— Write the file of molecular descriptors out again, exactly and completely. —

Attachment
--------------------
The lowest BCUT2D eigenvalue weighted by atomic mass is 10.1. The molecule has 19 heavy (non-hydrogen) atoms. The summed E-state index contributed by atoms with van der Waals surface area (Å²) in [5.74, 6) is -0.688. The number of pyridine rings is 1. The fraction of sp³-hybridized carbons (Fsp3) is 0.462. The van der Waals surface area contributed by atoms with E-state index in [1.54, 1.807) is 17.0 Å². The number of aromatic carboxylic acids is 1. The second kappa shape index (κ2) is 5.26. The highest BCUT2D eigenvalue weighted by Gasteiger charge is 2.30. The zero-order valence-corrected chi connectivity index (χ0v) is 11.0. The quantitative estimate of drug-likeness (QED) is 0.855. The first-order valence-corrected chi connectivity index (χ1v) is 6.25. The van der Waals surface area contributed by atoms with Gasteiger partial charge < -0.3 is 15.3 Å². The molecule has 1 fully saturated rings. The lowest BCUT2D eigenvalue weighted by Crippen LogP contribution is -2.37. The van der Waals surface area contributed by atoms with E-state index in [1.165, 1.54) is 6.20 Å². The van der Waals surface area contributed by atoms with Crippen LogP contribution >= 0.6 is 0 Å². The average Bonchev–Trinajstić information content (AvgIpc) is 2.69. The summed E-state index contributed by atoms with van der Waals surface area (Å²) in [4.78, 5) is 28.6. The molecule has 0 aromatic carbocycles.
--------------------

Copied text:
The lowest BCUT2D eigenvalue weighted by atomic mass is 10.1. The molecule has 19 heavy (non-hydrogen) atoms. The summed E-state index contributed by atoms with van der Waals surface area (Å²) in [5.74, 6) is -0.688. The number of pyridine rings is 1. The fraction of sp³-hybridized carbons (Fsp3) is 0.462. The van der Waals surface area contributed by atoms with E-state index in [1.54, 1.807) is 17.0 Å². The number of aromatic carboxylic acids is 1. The second kappa shape index (κ2) is 5.26. The highest BCUT2D eigenvalue weighted by Gasteiger charge is 2.30. The zero-order valence-corrected chi connectivity index (χ0v) is 11.0. The quantitative estimate of drug-likeness (QED) is 0.855. The first-order valence-corrected chi connectivity index (χ1v) is 6.25. The van der Waals surface area contributed by atoms with Gasteiger partial charge < -0.3 is 15.3 Å². The molecule has 1 fully saturated rings. The lowest BCUT2D eigenvalue weighted by Crippen LogP contribution is -2.37. The van der Waals surface area contributed by atoms with E-state index in [1.165, 1.54) is 6.20 Å². The van der Waals surface area contributed by atoms with Crippen LogP contribution >= 0.6 is 0 Å². The average Bonchev–Trinajstić information content (AvgIpc) is 2.69. The summed E-state index contributed by atoms with van der Waals surface area (Å²) in [4.78, 5) is 28.6. The molecule has 0 aromatic carbocycles.